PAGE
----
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Graham Rice on Trials

Updates on trials and awards from the Royal Horticultural Society by Graham Rice

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Trials reveal plants to avoid (as well as AGM winners)

Posted by Graham Rice on 31 Jul 2009 at 12:11 PM

Kniphofia 'Flamenco' - as it was when first introduced. Image: ©Benary Samenzucht GmbHOne of the interesting things about the Wisley trials is that not only do they highlight plants which are deserving of an Award of Garden Merit (AGM) but they also highlight plants which are unusually poor  and so serve as a warning to gardeners not to grow them. The Kniphofia trial, one of the season's most colourful and interesting trials, is a case in point.

Most kniphofias are intended to be propagated by division so that the plants are guaranteed all to be the same. But the trial also includes four entries of kniphofias raised from seed - and these are just not worth growing. The varieties are ‘Border Ballet', ‘Flamenco', ‘New Hybrids' and ‘Royal Castle Hybrids'. ‘Border Ballet', raised by one of the great British plant breeders, the late Ralph Hurst, and ‘Flamenco', which received an award from the European flower trialling organisation Fleuroselect, used to be excellent - but not any more.

The trouble is that over the years the quality of the stock has deteriorated so much, now the heights and colours and the flower power of the individual plants are far too unpredictable. There are twelve plants of each variety in the trial and last time I checked many weren't flowering at all. ‘Flamenco' was just one that disappointed - the picture (above, from its raiser) shows how good it once was.

The lesson: grow named kniphofias propagated by division. This is the last year of the trial so there'll be some award winners to tell you about in the autumn.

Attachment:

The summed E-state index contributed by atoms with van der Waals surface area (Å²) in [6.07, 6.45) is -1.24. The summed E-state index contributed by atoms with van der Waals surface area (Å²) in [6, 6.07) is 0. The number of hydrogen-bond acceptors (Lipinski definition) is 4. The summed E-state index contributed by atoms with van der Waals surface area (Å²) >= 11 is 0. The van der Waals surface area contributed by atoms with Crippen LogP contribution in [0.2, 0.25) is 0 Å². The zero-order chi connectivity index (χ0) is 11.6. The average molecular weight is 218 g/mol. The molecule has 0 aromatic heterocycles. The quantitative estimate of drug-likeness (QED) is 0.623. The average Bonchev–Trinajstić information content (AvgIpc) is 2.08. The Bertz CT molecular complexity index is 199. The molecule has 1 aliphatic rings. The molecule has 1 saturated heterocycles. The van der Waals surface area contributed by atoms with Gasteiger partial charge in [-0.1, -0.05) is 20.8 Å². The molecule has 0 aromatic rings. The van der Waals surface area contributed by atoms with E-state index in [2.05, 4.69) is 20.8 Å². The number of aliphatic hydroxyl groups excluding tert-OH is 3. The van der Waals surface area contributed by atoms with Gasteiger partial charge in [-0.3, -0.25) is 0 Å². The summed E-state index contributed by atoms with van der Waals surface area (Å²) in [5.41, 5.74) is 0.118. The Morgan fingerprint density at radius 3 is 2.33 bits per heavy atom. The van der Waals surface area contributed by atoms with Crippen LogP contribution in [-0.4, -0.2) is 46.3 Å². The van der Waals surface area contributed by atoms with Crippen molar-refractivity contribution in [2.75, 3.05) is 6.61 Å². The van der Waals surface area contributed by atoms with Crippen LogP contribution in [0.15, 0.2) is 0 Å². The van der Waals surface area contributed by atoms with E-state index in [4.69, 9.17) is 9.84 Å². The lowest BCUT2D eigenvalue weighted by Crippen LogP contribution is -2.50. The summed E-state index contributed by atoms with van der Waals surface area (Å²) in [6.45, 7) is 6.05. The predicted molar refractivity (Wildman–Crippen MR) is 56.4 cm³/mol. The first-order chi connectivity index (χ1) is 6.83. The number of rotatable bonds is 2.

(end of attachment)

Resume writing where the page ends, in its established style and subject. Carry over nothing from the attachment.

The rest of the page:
Begonia 'Sensation Red' - withdrawn from the trial with mildew. Image: ©RHS TrialsAnother trial which revealed some plants to steer well clear of was the trial of begonias for pots and baskets - which I have to say is absolutely spectacular and well worth a visit. It's been sprayed against mildew but in spite of that precaution two varieties have already been removed owing to severe mildew infection. So if you're thinking of growing the new ‘Martha White' ("bad mildew, plants looking v poor" say the judges' notes) or the popular ‘Sensation Red' ("very bad mildew ") - beware: last week they were taken away and disposed of.

With this in mind, the judges decided to cease spraying the begonias and so make it easier to assess which really are susceptible to mildew and which are not. And growing almost a hundred varieties together is a severe test. We'll see how it goes...

 

Comments

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on 31 Jul 2009 at 03:55 PM

coolplantsguy said:

I would suggest the other valuable lesson is for the seed wholesalers to periodically check the strains they`re offering.

on 01 Aug 2009 at 12:31 AM

Graham Rice said:

Absolutely, coolplantsguy, you couldn;t be more right. And they do... but often it's a question keeping the quality high against the cost of doing so. And when the retail seed companies whose names we all know are often so keen to pay as little as possible for the seed they put into packets - well, that creates a problem. And sometimes standards suffer.

And it's important to say that all seed companies have these problems and all tread this line between quality and cost in their own way.

on 01 Aug 2009 at 01:47 AM

coolplantsguy said:

I just wish the industry would create a good seed stain (and keep it "good"), as the vegetative varieties seem to be rather scarce in North America, at least for commercial production.

on 01 Aug 2009 at 02:45 PM

Graham Rice said:

Sunny Border has nineteen varieties available wholesale.

on 01 Aug 2009 at 04:05 PM

coolplantsguy said:

Well, they are certainly a unique nursery! As for any of the wholesale propagators (whereas SB supplies to retailers), I am only aware of a small number that may offer one or two varieties.

on 01 Aug 2009 at 08:45 PM